Invasive Species

Invasive nonnative plants threaten native species with habitat loss, displacement, and severe population declines, thus seriously reducing biodiversity
--John C. Sawhill, former President and CEO, The Nature Conservancy

The focus of this web page is the most common nonnative invasive plants, but the reason for having such a page is to promote the restoration of land so as to provide for a healthy habitat for native plants and the diversity of life they support. Our plan is to provide not only pictures of invasive plants and brief descriptions, but constructive information for removal of these plants and restoration of the land to a state that encourages the return of native plants, along with sources for obtaining native plants.

We would be interested in hearing from you, what have you tried that has worked and what has been less than successful. Email to Invasive Species Editor with your tips, tricks and thoughts.

The Top Four Invasive Plants In Big Sur

Ice Plant
Iceplant (Carpobrotus edulis) is a ground-hugging succulent perennial that roots at the nodes, has a creeping habit, and often forms deep mats covering large areas. Shallow, fibrous roots are produced at every node that is in contact with the soil. Iceplant has been widely planted for soil stabilization and landscaping, and is well known by most Californians for its succulent three-sided leaves and its propensity to form deep mats and monospecific stands. In California flowering occurs throughout the year, peaking in late spring and early summer; flowers do not appear to require specific pollinators.

Removal Techniques - Coming Soon

French Broom
French broom (Genista monspessulana) is an upright, evergreen shrub, commonly to ten feet tall. The round stems are covered with silvery, silky hair, and the small leaves are ususally arranged in groups of three. About eighty-five percent of the photosynthetic tissue of French broom is in leaf tissue. The small (less than half-inch) yellow flowers are pea-like and clustered in groups of four to ten. The mostly inch-long pods are covered with hairs. French broom foliage and seeds are toxic, containing a variety of quinolizidine alkaloids, especially in young leaves.

Removal Techniques - Coming Soon

Pampas Grass
What we refer to around here as Pampas Grass in reality is a closely related species, Jubata grass. Jubata grass (Cortadaria jubata) is a perennial grass six to twenty-three feet tall with long leaves arising from a tufted base or tussock. The inflorescence or flower cluster is a plumed panicle at the end of a long stem. Stems generally are at least twice as long as the tussock. Plumes consist of hairy female flowers, deep violet when immature, turning pinkish or tawny cream-white at maturity. Jubata grass is easily confused with, and often called, pampas grass (Cortaderia selloana). The two species are distinguished by stem height, leaf, plume, and spikelet color, florets, leaf tip, and presence of viable seed. Pampas Grass rarely produces viable seed, A small clump of Jubata Grass can produce a million plus viable seeds a year The tussocks of jubata grass are less erect and more spreading and not fountain-like, when compared to tussocks of Cortaderia selloana.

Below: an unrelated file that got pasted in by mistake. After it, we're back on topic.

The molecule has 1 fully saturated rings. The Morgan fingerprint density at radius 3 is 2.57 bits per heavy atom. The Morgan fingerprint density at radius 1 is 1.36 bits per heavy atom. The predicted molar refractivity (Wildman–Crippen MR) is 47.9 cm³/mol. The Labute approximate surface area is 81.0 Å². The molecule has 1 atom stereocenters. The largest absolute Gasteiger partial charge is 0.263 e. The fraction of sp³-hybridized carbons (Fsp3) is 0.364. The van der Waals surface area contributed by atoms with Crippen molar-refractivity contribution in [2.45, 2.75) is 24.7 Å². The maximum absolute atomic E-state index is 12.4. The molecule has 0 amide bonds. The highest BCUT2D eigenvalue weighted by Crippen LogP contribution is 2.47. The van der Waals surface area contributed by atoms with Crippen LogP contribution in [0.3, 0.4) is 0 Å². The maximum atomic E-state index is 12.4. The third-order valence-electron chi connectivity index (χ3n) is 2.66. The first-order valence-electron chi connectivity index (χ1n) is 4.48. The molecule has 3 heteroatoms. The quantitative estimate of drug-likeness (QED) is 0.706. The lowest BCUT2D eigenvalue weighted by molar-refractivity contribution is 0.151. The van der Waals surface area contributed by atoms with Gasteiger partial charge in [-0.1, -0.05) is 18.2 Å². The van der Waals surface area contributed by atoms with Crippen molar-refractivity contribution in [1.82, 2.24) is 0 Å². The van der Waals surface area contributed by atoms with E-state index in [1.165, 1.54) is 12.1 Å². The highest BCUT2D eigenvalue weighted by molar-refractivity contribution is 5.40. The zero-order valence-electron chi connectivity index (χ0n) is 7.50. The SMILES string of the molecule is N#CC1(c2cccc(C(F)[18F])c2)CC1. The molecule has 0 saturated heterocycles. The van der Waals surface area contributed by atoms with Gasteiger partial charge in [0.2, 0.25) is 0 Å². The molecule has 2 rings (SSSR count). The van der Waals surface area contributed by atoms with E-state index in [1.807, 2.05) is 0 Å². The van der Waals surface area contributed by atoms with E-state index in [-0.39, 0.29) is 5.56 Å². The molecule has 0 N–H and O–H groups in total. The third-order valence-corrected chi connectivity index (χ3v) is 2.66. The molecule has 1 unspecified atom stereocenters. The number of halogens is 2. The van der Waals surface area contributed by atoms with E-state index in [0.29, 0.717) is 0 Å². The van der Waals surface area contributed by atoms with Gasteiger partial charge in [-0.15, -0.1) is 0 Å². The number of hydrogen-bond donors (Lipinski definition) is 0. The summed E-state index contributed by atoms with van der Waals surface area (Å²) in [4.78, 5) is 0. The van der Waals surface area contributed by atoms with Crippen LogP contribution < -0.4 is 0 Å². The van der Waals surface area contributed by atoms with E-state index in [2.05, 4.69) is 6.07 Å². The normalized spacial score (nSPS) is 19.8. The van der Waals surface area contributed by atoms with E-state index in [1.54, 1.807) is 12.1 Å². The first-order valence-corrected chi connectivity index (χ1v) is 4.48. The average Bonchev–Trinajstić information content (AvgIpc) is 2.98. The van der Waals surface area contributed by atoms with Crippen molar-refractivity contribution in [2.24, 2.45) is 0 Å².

Removal Techniques - Coming Soon

Cape ivy
Cape ivy (Delairea odorata) is a perennial vine with shiny, five- to six-pointed leaves, usually with two small stipule-like lobes. There is one leaf at each node. Foliage is green to yellow-green and has a distinct odor. Plants have extensive waxy stolons running above and below ground. Below-ground stems are purple. Each flower is a yellow, round discoid head the size of a dime. Flowers are arranged in groups of twenty or more. It spreads vegetatively by stolons and fragmentation of stolons. Ninety-five percent of fragments of green stolons containing only one node establish, and drying stolon fragments in full sun for ten weeks does not stop them from rooting. Cape ivy in California does not spread by seed! Be careful when transporting Cape ivy that has been pulled by hand, as just dropping a couple of fragments may be all it takes to cause infestation in a previously pristine site.

Removal Techniques. - Coming Soon

More information coming this spring and summer, check back!

Information for this page came from a number of sources, much of it is from Invasive Plants of California Wildlands - University of California Press, 2000

 

   
Coast Property Owners Association, P.O. Box 59, Big Sur, CA 93920
www.cpoaBigSur.org
© 2004 by Coast Property Owners Association